Now let us understand clearly what we mean by a subtle body. It is nothing but a minute germ of a living substance. It contains the invisible particles of matter which are held together by vital force, and it also possesses mind or thought-force in a potential state, just as the seed of a plant contains in it the life force and the power of growth. According to Vedanta, the subtle body consists of Antahkaranam, that is, the internal organ or the mind substance with its various modifications, mind, intellect, egoism, memory, the five instruments of perception: the powers of seeing, hearing, smelling, tasting and touching; the five instruments of action, such as the powers of seizing, moving, speaking, evacuating, and generating, and the five Prânas. Prâna is a Sanskrit word which means vital energy or the life-sustaining power in us. Although Prâna is one, it takes five different names on account of the five different functions it performs. This word Prâna includes the five manifestations of the vital force: First, that power which moves the lungs and draws the atmospheric air from outside into the system. This is also called Prâna. Second, that power which throws out of the system such things as are not wanted. It is called in Sanskrit Apâna. Third, it takes the name of Samâna, as performing digestive functions and carrying the extract of food to every part of the body. It is called Udâna when it is the cause of bringing down food from the mouth through the alimentary canal to the stomach, and also when it is the cause of the power of speech. The fifth power of Prâna is that which works in every part of the nervous system from head to foot, through every canal, which keeps the shape of the body, preserves it from putrefaction, and gives health and life to every cell and organ. These are the various manifestations of the vital force or Prâna. These subtle powers together with the non-composite elements of the gross body, or the ethereal particles of subtle matter, and also with the potentialities of all the impressions, ideas and tendencies which each individual gathers in one life, make up his subtle body. As a resultant of all the different actions of mind and body which an individual performs in his present life, will be the tendencies and desires in his future life; nothing will be lost.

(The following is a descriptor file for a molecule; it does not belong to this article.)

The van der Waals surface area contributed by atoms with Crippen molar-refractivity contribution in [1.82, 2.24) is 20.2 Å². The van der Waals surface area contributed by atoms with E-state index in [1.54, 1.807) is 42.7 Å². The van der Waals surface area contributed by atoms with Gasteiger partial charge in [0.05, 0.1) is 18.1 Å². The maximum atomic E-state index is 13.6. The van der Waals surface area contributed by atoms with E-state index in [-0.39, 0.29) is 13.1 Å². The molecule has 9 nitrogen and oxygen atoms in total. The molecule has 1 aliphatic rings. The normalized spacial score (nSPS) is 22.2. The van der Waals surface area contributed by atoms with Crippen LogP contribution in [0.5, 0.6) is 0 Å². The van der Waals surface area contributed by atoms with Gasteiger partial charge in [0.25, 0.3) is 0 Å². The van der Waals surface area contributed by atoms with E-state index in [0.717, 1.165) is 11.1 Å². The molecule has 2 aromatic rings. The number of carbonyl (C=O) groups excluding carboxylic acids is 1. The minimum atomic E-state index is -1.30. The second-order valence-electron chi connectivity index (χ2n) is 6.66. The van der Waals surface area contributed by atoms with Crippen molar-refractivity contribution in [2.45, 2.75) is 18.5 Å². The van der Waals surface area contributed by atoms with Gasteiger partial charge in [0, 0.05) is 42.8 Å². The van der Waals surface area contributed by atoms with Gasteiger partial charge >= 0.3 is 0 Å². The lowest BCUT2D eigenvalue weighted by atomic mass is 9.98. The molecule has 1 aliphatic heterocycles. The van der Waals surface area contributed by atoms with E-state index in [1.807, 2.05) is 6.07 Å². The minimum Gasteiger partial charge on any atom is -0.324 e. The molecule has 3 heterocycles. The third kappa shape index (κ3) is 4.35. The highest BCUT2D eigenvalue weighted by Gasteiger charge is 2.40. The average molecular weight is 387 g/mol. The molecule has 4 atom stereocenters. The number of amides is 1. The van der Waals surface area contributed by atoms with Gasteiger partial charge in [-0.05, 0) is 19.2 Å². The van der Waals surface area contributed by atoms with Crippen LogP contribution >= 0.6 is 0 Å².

©2018 GoogleSite Terms of ServicePrivacyDevelopersArtistsAbout Google
By purchasing this item, you are transacting with Google Payments and agreeing to the Google Payments Terms of Service and Privacy Notice.